Sturgis Motorcycle Rally Might Have Led to 250,000 Coronavirus Cases, Study Finds

The Sturgis Motorcycle Rally in South Dakota potentially could be linked to 250,000 coronavirus cases, according to a new study from IZA Institute of Labor Economics. Leading into the event, there was plenty of concern voiced about the harmful impact an event of this size, which drew 400,000 people over 10 days, could have amid the pandemic.

In getting to that projected total, researches tracked cell phone data, finding out where foot traffic went between local establishments and from that, could determine an estimated number of people exposed following the event. To put it into financial terms, the group estimated if that amount of cases were to come to light, it would cost an estimated $12.2 billion as each COVID-19 case averages around $46,000. Since the event, there have been plenty of cases linked back to the event. The state itself even saw a major spike, jumping 126% over the two weeks after the bike rally. The motorcycle rally was held from Aug. 7-16. It is held annually in South Dakota and has been going on since 1938.

Gov. Kristi Noem isn’t buying the study, referring to it as “grossly misleading.” She called the report out for not reflecting any concrete data or facts, even labeling it as “fiction.” The 48-year-old governor feels this is nothing more than “an attack on those who exercised their personal freedom to attend Sturgis.” In total, South Dakota has reported more than 15,000 positive cases since the pandemic began with 173 deaths. In the past, similar studies have been conducted following Black Lives Matter rallies as well as President Donald Trump’s stop on the campaign trail in Tulsa, Oklahoma.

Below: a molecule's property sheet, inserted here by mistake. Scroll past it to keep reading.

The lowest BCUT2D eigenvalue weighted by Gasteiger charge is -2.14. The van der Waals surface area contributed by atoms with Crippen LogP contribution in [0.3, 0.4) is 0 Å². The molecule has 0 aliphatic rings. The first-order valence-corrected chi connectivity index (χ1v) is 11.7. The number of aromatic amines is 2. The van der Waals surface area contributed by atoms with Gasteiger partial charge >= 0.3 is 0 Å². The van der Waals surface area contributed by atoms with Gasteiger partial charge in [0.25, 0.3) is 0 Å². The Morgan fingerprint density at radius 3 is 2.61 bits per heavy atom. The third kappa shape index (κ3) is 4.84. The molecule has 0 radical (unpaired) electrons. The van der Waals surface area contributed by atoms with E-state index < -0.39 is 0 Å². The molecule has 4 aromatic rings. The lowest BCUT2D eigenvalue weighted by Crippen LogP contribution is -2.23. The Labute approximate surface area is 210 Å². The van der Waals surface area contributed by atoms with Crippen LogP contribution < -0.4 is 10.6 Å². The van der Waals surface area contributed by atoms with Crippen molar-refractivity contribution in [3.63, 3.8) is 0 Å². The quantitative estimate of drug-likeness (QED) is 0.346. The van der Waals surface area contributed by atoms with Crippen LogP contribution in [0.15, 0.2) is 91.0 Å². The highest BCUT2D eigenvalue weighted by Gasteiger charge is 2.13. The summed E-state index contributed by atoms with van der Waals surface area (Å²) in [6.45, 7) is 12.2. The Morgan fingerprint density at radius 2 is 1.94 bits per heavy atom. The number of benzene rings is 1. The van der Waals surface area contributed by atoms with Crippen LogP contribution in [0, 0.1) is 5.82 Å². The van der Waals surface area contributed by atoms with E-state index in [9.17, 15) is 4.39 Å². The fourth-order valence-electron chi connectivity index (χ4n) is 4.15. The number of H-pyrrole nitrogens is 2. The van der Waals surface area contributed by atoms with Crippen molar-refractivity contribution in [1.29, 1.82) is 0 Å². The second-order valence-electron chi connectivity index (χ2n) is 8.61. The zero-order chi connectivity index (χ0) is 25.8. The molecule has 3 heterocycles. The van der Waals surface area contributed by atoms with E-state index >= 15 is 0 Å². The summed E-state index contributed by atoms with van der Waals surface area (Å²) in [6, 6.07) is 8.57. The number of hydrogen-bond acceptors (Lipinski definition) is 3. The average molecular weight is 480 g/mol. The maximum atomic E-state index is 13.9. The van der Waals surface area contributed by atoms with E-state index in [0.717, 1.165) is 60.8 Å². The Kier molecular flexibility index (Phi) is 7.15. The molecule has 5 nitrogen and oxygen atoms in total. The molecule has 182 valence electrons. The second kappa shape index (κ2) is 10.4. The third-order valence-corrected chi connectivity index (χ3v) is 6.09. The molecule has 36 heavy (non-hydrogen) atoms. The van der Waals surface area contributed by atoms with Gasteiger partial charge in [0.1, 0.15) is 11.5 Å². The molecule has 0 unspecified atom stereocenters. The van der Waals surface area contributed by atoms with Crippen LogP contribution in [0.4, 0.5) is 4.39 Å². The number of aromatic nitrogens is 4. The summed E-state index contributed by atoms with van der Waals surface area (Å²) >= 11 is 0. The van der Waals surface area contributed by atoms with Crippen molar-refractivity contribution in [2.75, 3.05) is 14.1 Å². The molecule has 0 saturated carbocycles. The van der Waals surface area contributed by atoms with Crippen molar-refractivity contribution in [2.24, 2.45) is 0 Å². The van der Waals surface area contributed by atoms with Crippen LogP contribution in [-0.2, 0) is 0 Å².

As the pandemic continues to rage on across the country, Americans are now wondering when a vaccine will be developed and issued. On Tuesday, Dr. Anthony Fauci didn’t seem convinced one will be ready before the November election. Appearing at a health conference, Fauci countered what Trump had suggested when he told reporters, “we could have a vaccine soon,” hinting it could come before the election that will pit him against Democratic nominee, Joe Biden. That being said, the Centers for Disease and Prevention has informed state governors to be ready to distribute a vaccine by the start of November, and there’s a chance the vaccine could bypass the federal approval process to make it available as soon as it is ready.